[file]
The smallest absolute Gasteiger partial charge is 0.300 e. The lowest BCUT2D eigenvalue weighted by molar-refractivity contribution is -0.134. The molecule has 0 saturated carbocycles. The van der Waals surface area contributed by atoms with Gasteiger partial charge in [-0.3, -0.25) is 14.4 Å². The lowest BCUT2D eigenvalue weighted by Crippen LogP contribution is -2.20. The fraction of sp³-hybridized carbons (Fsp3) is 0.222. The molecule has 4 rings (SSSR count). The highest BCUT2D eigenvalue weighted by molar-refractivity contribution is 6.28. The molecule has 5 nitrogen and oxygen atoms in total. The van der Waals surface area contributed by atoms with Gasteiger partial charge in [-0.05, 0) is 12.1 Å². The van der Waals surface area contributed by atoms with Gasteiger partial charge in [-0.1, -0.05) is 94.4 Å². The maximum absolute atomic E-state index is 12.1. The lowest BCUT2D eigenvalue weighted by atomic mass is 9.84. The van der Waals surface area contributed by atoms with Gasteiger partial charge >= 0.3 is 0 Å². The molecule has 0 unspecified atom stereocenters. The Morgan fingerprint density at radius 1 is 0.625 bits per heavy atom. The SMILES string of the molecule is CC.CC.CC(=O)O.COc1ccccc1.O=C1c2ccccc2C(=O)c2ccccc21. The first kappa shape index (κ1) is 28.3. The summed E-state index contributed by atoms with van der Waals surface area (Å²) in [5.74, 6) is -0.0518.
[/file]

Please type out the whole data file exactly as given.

The smallest absolute Gasteiger partial charge is 0.300 e. The lowest BCUT2D eigenvalue weighted by molar-refractivity contribution is -0.134. The molecule has 0 saturated carbocycles. The van der Waals surface area contributed by atoms with Gasteiger partial charge in [-0.3, -0.25) is 14.4 Å². The lowest BCUT2D eigenvalue weighted by Crippen LogP contribution is -2.20. The fraction of sp³-hybridized carbons (Fsp3) is 0.222. The molecule has 4 rings (SSSR count). The highest BCUT2D eigenvalue weighted by molar-refractivity contribution is 6.28. The molecule has 5 nitrogen and oxygen atoms in total. The van der Waals surface area contributed by atoms with Gasteiger partial charge in [-0.05, 0) is 12.1 Å². The van der Waals surface area contributed by atoms with Gasteiger partial charge in [-0.1, -0.05) is 94.4 Å². The maximum absolute atomic E-state index is 12.1. The lowest BCUT2D eigenvalue weighted by atomic mass is 9.84. The van der Waals surface area contributed by atoms with Gasteiger partial charge >= 0.3 is 0 Å². The molecule has 0 unspecified atom stereocenters. The Morgan fingerprint density at radius 1 is 0.625 bits per heavy atom. The SMILES string of the molecule is CC.CC.CC(=O)O.COc1ccccc1.O=C1c2ccccc2C(=O)c2ccccc21. The first kappa shape index (κ1) is 28.3. The summed E-state index contributed by atoms with van der Waals surface area (Å²) in [5.74, 6) is -0.0518.